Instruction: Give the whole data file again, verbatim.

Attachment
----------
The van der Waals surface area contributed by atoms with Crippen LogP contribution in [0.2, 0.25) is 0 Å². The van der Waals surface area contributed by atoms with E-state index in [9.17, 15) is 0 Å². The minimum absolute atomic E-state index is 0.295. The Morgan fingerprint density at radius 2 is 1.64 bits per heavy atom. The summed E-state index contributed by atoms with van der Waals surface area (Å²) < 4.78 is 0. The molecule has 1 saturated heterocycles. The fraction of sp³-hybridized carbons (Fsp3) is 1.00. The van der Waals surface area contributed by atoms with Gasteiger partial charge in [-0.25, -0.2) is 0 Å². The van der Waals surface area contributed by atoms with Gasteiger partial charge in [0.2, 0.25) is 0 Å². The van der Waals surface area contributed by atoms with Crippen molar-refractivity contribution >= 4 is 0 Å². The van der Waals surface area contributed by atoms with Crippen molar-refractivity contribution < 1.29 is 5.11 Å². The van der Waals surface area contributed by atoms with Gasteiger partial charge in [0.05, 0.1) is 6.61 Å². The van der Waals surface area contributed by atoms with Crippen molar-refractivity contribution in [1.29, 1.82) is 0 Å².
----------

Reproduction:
The van der Waals surface area contributed by atoms with Crippen LogP contribution in [0.2, 0.25) is 0 Å². The van der Waals surface area contributed by atoms with E-state index in [9.17, 15) is 0 Å². The minimum absolute atomic E-state index is 0.295. The Morgan fingerprint density at radius 2 is 1.64 bits per heavy atom. The summed E-state index contributed by atoms with van der Waals surface area (Å²) < 4.78 is 0. The molecule has 1 saturated heterocycles. The fraction of sp³-hybridized carbons (Fsp3) is 1.00. The van der Waals surface area contributed by atoms with Gasteiger partial charge in [-0.25, -0.2) is 0 Å². The van der Waals surface area contributed by atoms with Gasteiger partial charge in [0.2, 0.25) is 0 Å². The van der Waals surface area contributed by atoms with Crippen molar-refractivity contribution >= 4 is 0 Å². The van der Waals surface area contributed by atoms with Crippen molar-refractivity contribution < 1.29 is 5.11 Å². The van der Waals surface area contributed by atoms with Gasteiger partial charge in [0.05, 0.1) is 6.61 Å². The van der Waals surface area contributed by atoms with Crippen molar-refractivity contribution in [1.29, 1.82) is 0 Å².